Whew! The sidewalks are pretty much rolled up after the big Telus World Ski and Snowboard Fest. About all that's left now is all that party garbage - burger wrappers, slushy cups, beer cans, more beer cans, dog-poo-for-dummies bags, plastic-water-for-dummies bottles, juice boxes, candy wrappers, pizza boxes, chip bags and a whole lot more.
It was a nice symmetry that as the big fest was coming to a close Whistler Blackcomb received kudos as one of Canada's greenest employers. Part of their commendable effort has been reducing waste by 50 per cent.
But back to those garbage cans in the village... 10,000, 15,000, 20,000 or however many people it was can leave a lot of stuff behind.
What's that old cliché Parks Canada drilled into us in the '80s? Take only pictures, leave only footprints? Hmm, we didn't quite bring that one home last week.
It's amazing how "packaged" just about every food item we consume has become. Bubble packs for jelly beans. Salad greens in plastic tubs the size of a shoebox. Deli-to-go Styrofoam boxes painted as prettily as a piece of Japanese lacquer ware with a little spring roll inside that you could probably carry in your fingers and eat on the way home.
I'm still waiting, waiting - can you hear my tweaky foot-tapping? - for B.C. to get organized and ban plastic grocery bags.
Hey, politicians, what happened to that one? Did your feet get tangled up in the billions of them? Did you see the photo of the sea turtle gagging on the blue plastic bag hanging out of its mouth? Did you know the dead zone in the middle of the Pacific - the Northern Pacific Gyre it's called - is stuffed to the gills with plastic, most of it bits from food products, and it covers an area the size of two states of Texas.
And that's just the big, eye-catching stuff. Right now I'm dumping onto my desk the contents of a little five-inch basket that once held Chinese tea samples and now sits in our kitchen's junk drawer.
It holds all the fat elastic bands and dark blue foil-wrapped wires that are wound around the broccoli these days. We can hardly imagine buying a bare-naked stem of broccoli anymore instead of these pre-bundled clusters with their Earthbound Farms labels with recipes, no less, attached along with the SKU numbers for the cashier's scanner and easy store inventory keeping. Or cherry tomatoes that aren't in a plastic bubble or red mesh bag, or celery that isn't in a plastic bag with bright labelling splashed all over it. We have moved from raw food to food presented as product.
Then there are all those little square plastic tab thingies that are supposed to keep your plastic bread bag closed, but never do. My dad curses those things. What do you do with them? Stick them in the basket in the junk drawer, or throw them out. After all, how many can you keep in a drawer?
I'm looking at probably a hundred of the paper-covered wire ties, the white ones with numbers written on them from the bulk food bins, the bright red and green ones, from god knows what, but all at one time closing plastic bags. And, gads, here's a whole raft of tie closures once enclosed in a box of green plastic garbage bags. How useless were those? Don't we just knot the top of the bag or scrunch the flaps down?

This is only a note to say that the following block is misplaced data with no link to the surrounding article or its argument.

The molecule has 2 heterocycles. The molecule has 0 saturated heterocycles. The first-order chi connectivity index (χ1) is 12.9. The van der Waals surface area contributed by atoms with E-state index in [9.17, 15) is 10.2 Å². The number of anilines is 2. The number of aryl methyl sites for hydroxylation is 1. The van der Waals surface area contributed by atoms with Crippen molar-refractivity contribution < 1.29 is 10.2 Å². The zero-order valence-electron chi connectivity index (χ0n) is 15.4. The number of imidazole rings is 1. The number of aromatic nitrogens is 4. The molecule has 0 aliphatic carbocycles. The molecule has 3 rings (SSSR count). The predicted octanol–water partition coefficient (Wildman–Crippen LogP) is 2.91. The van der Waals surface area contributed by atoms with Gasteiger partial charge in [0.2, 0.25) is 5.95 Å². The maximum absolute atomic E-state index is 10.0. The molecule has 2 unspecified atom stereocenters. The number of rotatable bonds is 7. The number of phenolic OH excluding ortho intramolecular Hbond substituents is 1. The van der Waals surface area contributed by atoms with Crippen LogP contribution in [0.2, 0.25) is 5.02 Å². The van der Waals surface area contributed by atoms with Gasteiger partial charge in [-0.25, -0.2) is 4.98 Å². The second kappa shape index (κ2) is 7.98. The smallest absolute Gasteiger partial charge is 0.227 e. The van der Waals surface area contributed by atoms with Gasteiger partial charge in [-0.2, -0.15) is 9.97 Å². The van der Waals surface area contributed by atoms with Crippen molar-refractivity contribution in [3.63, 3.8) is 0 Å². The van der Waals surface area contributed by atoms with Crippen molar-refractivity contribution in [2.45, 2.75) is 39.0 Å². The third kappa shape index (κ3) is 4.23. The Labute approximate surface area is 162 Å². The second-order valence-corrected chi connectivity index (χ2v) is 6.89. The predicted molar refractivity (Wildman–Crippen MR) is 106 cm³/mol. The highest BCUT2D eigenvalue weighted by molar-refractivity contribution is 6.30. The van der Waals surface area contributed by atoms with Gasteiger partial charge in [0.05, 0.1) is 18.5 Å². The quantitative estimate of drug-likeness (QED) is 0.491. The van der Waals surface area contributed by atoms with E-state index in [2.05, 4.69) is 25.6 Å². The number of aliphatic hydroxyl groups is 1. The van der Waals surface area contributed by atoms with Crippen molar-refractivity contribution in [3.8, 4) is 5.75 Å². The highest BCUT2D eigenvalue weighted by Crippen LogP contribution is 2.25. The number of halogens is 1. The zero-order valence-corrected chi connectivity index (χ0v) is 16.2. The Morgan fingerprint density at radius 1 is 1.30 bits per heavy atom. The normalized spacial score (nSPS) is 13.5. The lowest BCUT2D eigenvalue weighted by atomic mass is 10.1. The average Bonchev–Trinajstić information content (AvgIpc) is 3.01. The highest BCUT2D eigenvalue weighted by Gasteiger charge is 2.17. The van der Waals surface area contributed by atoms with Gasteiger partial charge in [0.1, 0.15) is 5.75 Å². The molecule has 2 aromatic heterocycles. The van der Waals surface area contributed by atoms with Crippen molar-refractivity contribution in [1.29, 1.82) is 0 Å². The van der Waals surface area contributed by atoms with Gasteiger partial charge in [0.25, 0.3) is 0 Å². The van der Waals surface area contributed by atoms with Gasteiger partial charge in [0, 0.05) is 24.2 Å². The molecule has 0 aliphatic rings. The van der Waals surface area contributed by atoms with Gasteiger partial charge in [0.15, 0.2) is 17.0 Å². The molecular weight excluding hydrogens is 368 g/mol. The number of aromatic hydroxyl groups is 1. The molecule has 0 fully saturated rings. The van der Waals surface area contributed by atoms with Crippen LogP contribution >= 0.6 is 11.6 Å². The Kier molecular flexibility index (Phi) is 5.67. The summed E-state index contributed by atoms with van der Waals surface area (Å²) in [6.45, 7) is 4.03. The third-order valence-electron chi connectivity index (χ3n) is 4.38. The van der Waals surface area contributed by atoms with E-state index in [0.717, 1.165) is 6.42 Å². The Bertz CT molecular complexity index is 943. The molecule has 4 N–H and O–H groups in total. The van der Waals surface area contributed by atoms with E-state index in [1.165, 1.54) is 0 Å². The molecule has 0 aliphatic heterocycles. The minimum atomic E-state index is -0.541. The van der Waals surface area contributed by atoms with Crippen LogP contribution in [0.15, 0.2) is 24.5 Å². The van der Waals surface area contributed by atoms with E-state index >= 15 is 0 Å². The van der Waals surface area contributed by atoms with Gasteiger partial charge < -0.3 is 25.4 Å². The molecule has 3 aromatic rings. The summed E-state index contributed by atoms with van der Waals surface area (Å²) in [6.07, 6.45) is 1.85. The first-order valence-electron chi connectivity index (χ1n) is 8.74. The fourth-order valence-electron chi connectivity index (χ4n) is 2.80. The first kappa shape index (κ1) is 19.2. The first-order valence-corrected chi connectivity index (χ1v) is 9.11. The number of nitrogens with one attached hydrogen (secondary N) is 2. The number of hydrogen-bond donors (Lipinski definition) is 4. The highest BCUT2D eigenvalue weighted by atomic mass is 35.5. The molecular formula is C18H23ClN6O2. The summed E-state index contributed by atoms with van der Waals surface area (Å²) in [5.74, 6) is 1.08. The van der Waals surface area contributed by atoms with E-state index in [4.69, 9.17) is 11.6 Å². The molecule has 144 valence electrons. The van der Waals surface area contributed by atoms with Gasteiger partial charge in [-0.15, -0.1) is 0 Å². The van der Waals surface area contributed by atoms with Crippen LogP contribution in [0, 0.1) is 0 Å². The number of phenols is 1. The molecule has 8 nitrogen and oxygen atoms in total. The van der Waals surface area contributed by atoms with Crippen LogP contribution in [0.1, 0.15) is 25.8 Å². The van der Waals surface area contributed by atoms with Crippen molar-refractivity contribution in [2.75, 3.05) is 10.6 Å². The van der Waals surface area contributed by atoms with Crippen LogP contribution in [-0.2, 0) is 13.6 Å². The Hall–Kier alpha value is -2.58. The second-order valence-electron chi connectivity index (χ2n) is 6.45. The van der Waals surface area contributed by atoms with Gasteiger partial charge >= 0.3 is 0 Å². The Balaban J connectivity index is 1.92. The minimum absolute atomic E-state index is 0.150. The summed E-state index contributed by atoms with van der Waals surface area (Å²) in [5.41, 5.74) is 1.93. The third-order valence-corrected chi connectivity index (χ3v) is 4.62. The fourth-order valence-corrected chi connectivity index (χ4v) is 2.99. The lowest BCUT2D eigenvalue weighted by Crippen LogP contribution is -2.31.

Even these picky little things often overlooked in the waste department of "how do we deal with that once it's discarded" add to that pile of 600 kg of waste per year each person generates on average at Whistler - and that's not including what our thousands and thousands of guests generate.
How about those ubiquitous pizza boxes? About 400 million are delivered every year in Canada, bearing delicious contents we gobble up, then they get tossed. Even though they are cardboard and could be recycled, grease from food products is the bane of paper recyclers.
Plastics, metals and glasses are all recycled through processes that use heat, so any greasy bits aren't a problem. But paper and cardboard items are mixed with water and turned into a nice mushy slurry. Since water and oil don't mix, that grease soaked into your pizza box from the cheese and olives and pepperoni causes oil to form on the top of the slurry.
Paper fibres can't separate from the oils, so when the water is squeezed out of the pulp to make new recycled paper products, you get a lot of irregularities like holes and spots in the paper.
Ergo, if a pizza box gets into recycled paper products by mistake, the whole batch of nicely recycled paper-product pulp is wrecked. Some estimates put the costs of irresponsible contamination in the U.S. alone in the neighborhood of $700 million a year, industry-wide.
For the same reason, other food-related items are also no-no's in the recycle bin, such as paper plates, napkins you wipe your mouth with and those paper towels you used to dry your strawberries on. But don't forget that you can include used paper napkins, coffee filters, tea bags, wooden stir sticks and, naturally, those biodegradable cornstarch containers we should all be using more of in with your compostable waste for Whistler's waste program.
As for the pizza boxes, don't try to "sneak" them in with your recyclables unless you are willing to take the time to remove any greasy parts. A lot of times the lid is fine, but you have to have good judgment on what to toss and what to recycle.
As for all those darn little plastic and wire ties, and the burger wrappers, slushy cups, beer cans, more beer cans, dog-poo-for-dummies bags, plastic-water-for-dummies bottles, juice boxes, candy wrappers and chip bags, we'll have to get to work on those.
Glenda Bartosh is an award-winning freelance writer who loved getting her rice desserts in Thailand on a beautiful banana leaf.